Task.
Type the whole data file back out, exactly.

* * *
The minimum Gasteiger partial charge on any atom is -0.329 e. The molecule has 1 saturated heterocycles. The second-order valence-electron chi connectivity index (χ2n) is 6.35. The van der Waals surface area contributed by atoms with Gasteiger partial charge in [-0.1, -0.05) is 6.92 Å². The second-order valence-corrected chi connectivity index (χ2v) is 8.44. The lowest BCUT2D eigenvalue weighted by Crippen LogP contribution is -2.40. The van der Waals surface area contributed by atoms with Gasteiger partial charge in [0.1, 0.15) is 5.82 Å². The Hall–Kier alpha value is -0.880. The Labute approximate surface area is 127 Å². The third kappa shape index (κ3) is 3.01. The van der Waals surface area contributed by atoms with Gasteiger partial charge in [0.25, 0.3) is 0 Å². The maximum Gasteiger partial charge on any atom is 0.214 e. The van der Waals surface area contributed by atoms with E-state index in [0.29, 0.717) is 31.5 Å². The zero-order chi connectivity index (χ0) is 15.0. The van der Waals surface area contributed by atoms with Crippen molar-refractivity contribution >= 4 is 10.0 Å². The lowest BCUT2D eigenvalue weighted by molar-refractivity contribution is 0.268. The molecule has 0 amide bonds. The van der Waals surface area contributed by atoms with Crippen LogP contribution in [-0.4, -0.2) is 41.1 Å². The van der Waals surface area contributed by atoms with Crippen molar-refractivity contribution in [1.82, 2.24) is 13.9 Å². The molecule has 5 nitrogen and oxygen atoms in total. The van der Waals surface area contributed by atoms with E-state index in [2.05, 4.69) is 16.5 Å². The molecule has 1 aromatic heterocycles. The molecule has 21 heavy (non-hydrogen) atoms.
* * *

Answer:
The minimum Gasteiger partial charge on any atom is -0.329 e. The molecule has 1 saturated heterocycles. The second-order valence-electron chi connectivity index (χ2n) is 6.35. The van der Waals surface area contributed by atoms with Gasteiger partial charge in [-0.1, -0.05) is 6.92 Å². The second-order valence-corrected chi connectivity index (χ2v) is 8.44. The lowest BCUT2D eigenvalue weighted by Crippen LogP contribution is -2.40. The van der Waals surface area contributed by atoms with Gasteiger partial charge in [0.1, 0.15) is 5.82 Å². The Hall–Kier alpha value is -0.880. The Labute approximate surface area is 127 Å². The third kappa shape index (κ3) is 3.01. The van der Waals surface area contributed by atoms with Gasteiger partial charge in [0.25, 0.3) is 0 Å². The maximum Gasteiger partial charge on any atom is 0.214 e. The van der Waals surface area contributed by atoms with E-state index in [0.29, 0.717) is 31.5 Å². The zero-order chi connectivity index (χ0) is 15.0. The van der Waals surface area contributed by atoms with Crippen molar-refractivity contribution >= 4 is 10.0 Å². The lowest BCUT2D eigenvalue weighted by molar-refractivity contribution is 0.268. The molecule has 0 amide bonds. The van der Waals surface area contributed by atoms with Crippen LogP contribution in [-0.4, -0.2) is 41.1 Å². The van der Waals surface area contributed by atoms with Crippen molar-refractivity contribution in [1.82, 2.24) is 13.9 Å². The molecule has 5 nitrogen and oxygen atoms in total. The van der Waals surface area contributed by atoms with E-state index in [2.05, 4.69) is 16.5 Å². The molecule has 1 aromatic heterocycles. The molecule has 21 heavy (non-hydrogen) atoms.